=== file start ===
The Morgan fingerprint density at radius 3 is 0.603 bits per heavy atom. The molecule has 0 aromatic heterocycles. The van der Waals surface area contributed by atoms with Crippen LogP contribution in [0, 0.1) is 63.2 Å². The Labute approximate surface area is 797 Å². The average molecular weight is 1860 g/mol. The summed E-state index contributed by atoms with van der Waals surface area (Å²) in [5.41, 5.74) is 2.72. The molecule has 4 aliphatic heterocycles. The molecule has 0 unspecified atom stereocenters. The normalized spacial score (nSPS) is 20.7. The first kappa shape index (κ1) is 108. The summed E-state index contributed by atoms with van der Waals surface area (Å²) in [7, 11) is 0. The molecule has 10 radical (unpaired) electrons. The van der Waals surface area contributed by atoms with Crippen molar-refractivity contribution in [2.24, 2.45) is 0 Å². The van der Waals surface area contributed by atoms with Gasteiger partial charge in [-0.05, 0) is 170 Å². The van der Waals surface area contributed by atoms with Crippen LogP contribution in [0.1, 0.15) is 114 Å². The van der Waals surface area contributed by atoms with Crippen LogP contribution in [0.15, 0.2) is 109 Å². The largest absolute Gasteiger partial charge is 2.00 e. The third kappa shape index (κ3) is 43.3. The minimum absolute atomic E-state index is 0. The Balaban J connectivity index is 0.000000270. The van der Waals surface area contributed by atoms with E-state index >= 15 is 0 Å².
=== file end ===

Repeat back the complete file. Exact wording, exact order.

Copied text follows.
The Morgan fingerprint density at radius 3 is 0.603 bits per heavy atom. The molecule has 0 aromatic heterocycles. The van der Waals surface area contributed by atoms with Crippen LogP contribution in [0, 0.1) is 63.2 Å². The Labute approximate surface area is 797 Å². The average molecular weight is 1860 g/mol. The summed E-state index contributed by atoms with van der Waals surface area (Å²) in [5.41, 5.74) is 2.72. The molecule has 4 aliphatic heterocycles. The molecule has 0 unspecified atom stereocenters. The normalized spacial score (nSPS) is 20.7. The first kappa shape index (κ1) is 108. The summed E-state index contributed by atoms with van der Waals surface area (Å²) in [7, 11) is 0. The molecule has 10 radical (unpaired) electrons. The van der Waals surface area contributed by atoms with Crippen molar-refractivity contribution in [2.24, 2.45) is 0 Å². The van der Waals surface area contributed by atoms with Gasteiger partial charge in [-0.05, 0) is 170 Å². The van der Waals surface area contributed by atoms with Crippen LogP contribution in [0.1, 0.15) is 114 Å². The van der Waals surface area contributed by atoms with Crippen LogP contribution in [0.15, 0.2) is 109 Å². The largest absolute Gasteiger partial charge is 2.00 e. The third kappa shape index (κ3) is 43.3. The minimum absolute atomic E-state index is 0. The Balaban J connectivity index is 0.000000270. The van der Waals surface area contributed by atoms with E-state index >= 15 is 0 Å².